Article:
At the beginning of the 20th century Tõstamaa Lutheran school was situated opposite the church (present Sadama Road 39), the parish school worked within half a mile (Mere Str.4) – it was also called an elementary school in the parish. In 1914 children were taught for three winters, in 1915 for four winters and in the parish school for two more years. (Memories of a that time student Theodor Lõõbas). Since 1921 the school works in the manor house. At first it was a 6-year elementary school, in 1944 it was named Tõstamaa Incomplete Secondary School,in 1947 Tõstamaa 7-Year School. A continuation school of domestic economy which was supported by Pärnu County Government  worked under the same roof with the elementary school. In 1920-1930 and in the first half of the 1940s the school of domestic economy worked on the first floor (entrance from the riverside porch) and  the elementary school on the second floor. At the same house there were in addition to classrooms bedrooms for both boys and girls, headmaster’s/teachers’ living quarters, two kitchens: one for the elementary school and the second for the school of domestic economy. The latter had a big baker’s oven where every week bread was baked, they also cooked themselves. The hall downstairs was used for parties (also open for the village people), and the one upstairs for physical training. The nearby school garden was also divided between the two schools: the students of the school of domestic economy grew vegetables, strawberries, flowers, berrybushes there but the part which belonged to the elementary school was worse taken care of. There were only some stunted apple trees and both the headmaster’s and the teachers’ beds.
  Tõstamaa Secondary School worked from 1953 to 1969. Its first class was that of 1957. Because of the small number of students and the rising popularity of closing down little schools Tõstamaa Secondary School was turned into 8-year school (1970-1982). The small number of students was also due to the compulsory production training because all the students did not want to become tractor drivers or go to a farm to milk cows. So instead they went to continue their studies in a town school or in some other secondary school in Pärnu district. Since the 1st September 1982 there is again secondary school with ca 280 pupils in Tõstamaa, the smallest in Pärnu County. From the second half of the 1980s up to 1999 the elementary classes worked under the same roof with the kindergarten in the centre of Tõstamaa. At first there was only the first class but later other 3 classes were added. Now the school works in the former manor houses: forms 1-12 and form 13, the so-called Toots’s class.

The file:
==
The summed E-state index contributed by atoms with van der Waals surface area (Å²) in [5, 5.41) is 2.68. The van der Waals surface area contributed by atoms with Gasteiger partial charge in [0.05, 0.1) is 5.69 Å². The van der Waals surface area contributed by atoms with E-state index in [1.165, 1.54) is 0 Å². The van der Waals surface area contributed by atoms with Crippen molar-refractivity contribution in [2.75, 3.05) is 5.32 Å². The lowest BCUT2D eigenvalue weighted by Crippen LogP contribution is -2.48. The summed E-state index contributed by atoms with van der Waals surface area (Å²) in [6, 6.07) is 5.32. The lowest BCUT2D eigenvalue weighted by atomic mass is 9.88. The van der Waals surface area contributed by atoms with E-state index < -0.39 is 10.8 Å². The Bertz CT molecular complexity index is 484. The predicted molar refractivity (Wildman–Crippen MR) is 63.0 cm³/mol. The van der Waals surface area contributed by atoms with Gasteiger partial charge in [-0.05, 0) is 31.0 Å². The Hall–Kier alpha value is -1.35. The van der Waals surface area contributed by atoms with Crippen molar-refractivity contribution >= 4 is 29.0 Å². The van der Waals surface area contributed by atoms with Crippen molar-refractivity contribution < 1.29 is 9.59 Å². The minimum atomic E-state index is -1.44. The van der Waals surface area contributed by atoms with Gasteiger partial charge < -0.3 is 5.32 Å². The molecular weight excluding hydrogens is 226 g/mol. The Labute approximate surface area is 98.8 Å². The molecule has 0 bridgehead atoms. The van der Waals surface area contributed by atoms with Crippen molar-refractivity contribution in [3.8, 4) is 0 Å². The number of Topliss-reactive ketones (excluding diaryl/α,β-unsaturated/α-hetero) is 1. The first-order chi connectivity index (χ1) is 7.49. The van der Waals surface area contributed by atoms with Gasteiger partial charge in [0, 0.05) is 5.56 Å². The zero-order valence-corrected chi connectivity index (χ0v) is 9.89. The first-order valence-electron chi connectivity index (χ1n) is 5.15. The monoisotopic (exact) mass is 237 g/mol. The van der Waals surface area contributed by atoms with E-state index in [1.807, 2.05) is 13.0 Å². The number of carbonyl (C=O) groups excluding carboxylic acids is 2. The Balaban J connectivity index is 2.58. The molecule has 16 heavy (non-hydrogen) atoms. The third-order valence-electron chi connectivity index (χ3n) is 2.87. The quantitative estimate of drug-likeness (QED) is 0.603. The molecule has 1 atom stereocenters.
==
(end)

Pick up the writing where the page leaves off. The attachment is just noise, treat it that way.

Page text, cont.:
Tõstamaa school works in a more than 80-year-old manor house which is built in the post-classicistic style. The first data about Tõstamaa (Testama) manor come from the year 1553. 1804 is considered to be the year when the building of the present house began. At that time the house had only one floor. In the 1860s a two-storey building with stone and brick walls, with a tin roof and with arched cellars is mentioned. The reconstruction work done in 1876-1877 was due to the new trends in architecture. Since then the arrangement of space has been the same: the corridor system which goes through the house, a large vestibule with fancy steps to the main entrance, rooms with wall and ceiling ornaments. But when white ceilings became into fashion during the first years of the Estonian Republic the manorial paintings were slightly hacked, plastered and covered with white paint, also the walls were painted white.
  In 1996 during the extensive repairs and the investigation of antiquities these well-preserved unique wall and ceiling paintings – especially fancy ones in the ceiling of the hall, were discovered. 24 buildings formed the manor ensemble (1869), among which  was also a spacious square stable-coach house with its inner court where original horses’ drinking vessels cut from one stone have preserved to this day. In the main house there are classrooms, the headmaster’s office, teachers’ workrooms, the library, the arts and crafts classroom and some storerooms; in the so-called stable house there are the school cafeteria, the sauna with shower rooms, the domestic science classroom, the up to date school boardinghouse, the computer classroom and in the former oat tower the music classroom. Behind the stable house on the fringe of the park there is the sports stadium where pupils can do athletics, play football, basketball and also tennis. The school has also its own school garden from where the vegetables and herbs grown have even reached on the pupils’ dining table.